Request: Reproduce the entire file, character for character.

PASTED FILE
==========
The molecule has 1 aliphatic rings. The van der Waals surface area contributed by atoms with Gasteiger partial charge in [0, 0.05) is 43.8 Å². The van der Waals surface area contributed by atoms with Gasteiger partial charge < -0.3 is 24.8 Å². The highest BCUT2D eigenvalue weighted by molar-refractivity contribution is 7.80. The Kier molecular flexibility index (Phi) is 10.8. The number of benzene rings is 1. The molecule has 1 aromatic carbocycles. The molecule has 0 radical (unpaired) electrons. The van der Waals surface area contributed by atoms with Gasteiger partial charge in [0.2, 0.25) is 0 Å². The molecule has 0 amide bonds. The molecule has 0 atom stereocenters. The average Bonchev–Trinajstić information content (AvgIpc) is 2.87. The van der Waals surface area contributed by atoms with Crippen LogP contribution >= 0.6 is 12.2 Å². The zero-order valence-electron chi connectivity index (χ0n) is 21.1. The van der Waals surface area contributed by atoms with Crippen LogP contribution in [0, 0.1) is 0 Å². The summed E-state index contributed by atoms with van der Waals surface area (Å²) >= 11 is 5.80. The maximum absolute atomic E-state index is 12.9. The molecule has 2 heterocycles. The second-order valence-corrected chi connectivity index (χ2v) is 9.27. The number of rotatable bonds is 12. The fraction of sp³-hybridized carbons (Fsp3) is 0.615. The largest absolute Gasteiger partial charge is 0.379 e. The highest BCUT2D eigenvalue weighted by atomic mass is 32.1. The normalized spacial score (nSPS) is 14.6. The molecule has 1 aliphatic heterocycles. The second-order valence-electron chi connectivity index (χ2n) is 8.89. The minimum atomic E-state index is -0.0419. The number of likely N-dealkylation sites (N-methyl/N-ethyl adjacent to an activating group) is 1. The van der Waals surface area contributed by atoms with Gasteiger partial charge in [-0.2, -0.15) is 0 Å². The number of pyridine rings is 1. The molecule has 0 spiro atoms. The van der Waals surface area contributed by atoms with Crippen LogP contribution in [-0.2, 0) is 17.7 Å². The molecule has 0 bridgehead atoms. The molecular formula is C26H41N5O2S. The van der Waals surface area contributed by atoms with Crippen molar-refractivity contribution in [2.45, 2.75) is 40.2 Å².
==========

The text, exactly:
The molecule has 1 aliphatic rings. The van der Waals surface area contributed by atoms with Gasteiger partial charge in [0, 0.05) is 43.8 Å². The van der Waals surface area contributed by atoms with Gasteiger partial charge < -0.3 is 24.8 Å². The highest BCUT2D eigenvalue weighted by molar-refractivity contribution is 7.80. The Kier molecular flexibility index (Phi) is 10.8. The number of benzene rings is 1. The molecule has 1 aromatic carbocycles. The molecule has 0 radical (unpaired) electrons. The van der Waals surface area contributed by atoms with Gasteiger partial charge in [0.2, 0.25) is 0 Å². The molecule has 0 amide bonds. The molecule has 0 atom stereocenters. The average Bonchev–Trinajstić information content (AvgIpc) is 2.87. The van der Waals surface area contributed by atoms with Crippen LogP contribution >= 0.6 is 12.2 Å². The zero-order valence-electron chi connectivity index (χ0n) is 21.1. The van der Waals surface area contributed by atoms with Crippen LogP contribution in [0, 0.1) is 0 Å². The summed E-state index contributed by atoms with van der Waals surface area (Å²) >= 11 is 5.80. The maximum absolute atomic E-state index is 12.9. The molecule has 2 heterocycles. The second-order valence-corrected chi connectivity index (χ2v) is 9.27. The number of rotatable bonds is 12. The fraction of sp³-hybridized carbons (Fsp3) is 0.615. The largest absolute Gasteiger partial charge is 0.379 e. The highest BCUT2D eigenvalue weighted by atomic mass is 32.1. The normalized spacial score (nSPS) is 14.6. The molecule has 1 aliphatic heterocycles. The second-order valence-electron chi connectivity index (χ2n) is 8.89. The minimum atomic E-state index is -0.0419. The number of likely N-dealkylation sites (N-methyl/N-ethyl adjacent to an activating group) is 1. The van der Waals surface area contributed by atoms with Gasteiger partial charge in [-0.2, -0.15) is 0 Å². The number of pyridine rings is 1. The molecule has 0 spiro atoms. The van der Waals surface area contributed by atoms with Crippen LogP contribution in [-0.2, 0) is 17.7 Å². The molecule has 0 bridgehead atoms. The molecular formula is C26H41N5O2S. The van der Waals surface area contributed by atoms with Crippen molar-refractivity contribution in [2.45, 2.75) is 40.2 Å².